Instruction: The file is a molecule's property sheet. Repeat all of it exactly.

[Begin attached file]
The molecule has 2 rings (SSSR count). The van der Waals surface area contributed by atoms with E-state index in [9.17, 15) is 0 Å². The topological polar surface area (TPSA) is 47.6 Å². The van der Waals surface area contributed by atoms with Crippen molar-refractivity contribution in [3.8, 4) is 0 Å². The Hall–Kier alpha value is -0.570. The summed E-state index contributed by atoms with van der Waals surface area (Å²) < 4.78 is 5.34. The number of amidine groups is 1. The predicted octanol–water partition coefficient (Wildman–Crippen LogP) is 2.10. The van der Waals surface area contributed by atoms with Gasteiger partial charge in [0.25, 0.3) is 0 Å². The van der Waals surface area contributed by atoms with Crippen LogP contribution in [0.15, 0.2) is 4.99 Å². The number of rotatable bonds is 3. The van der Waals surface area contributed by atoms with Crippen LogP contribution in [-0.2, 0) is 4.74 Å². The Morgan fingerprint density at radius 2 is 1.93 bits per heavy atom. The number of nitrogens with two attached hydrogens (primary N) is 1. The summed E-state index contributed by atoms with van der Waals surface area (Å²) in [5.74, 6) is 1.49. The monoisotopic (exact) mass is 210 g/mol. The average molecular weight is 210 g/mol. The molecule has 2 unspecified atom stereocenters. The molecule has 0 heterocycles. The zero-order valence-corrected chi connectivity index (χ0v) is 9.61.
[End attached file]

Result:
The molecule has 2 rings (SSSR count). The van der Waals surface area contributed by atoms with E-state index in [9.17, 15) is 0 Å². The topological polar surface area (TPSA) is 47.6 Å². The van der Waals surface area contributed by atoms with Crippen molar-refractivity contribution in [3.8, 4) is 0 Å². The Hall–Kier alpha value is -0.570. The summed E-state index contributed by atoms with van der Waals surface area (Å²) < 4.78 is 5.34. The number of amidine groups is 1. The predicted octanol–water partition coefficient (Wildman–Crippen LogP) is 2.10. The van der Waals surface area contributed by atoms with Gasteiger partial charge in [0.25, 0.3) is 0 Å². The van der Waals surface area contributed by atoms with Crippen LogP contribution in [0.15, 0.2) is 4.99 Å². The number of rotatable bonds is 3. The van der Waals surface area contributed by atoms with Crippen LogP contribution in [-0.2, 0) is 4.74 Å². The Morgan fingerprint density at radius 2 is 1.93 bits per heavy atom. The number of nitrogens with two attached hydrogens (primary N) is 1. The summed E-state index contributed by atoms with van der Waals surface area (Å²) in [5.74, 6) is 1.49. The monoisotopic (exact) mass is 210 g/mol. The average molecular weight is 210 g/mol. The molecule has 2 unspecified atom stereocenters. The molecule has 0 heterocycles. The zero-order valence-corrected chi connectivity index (χ0v) is 9.61.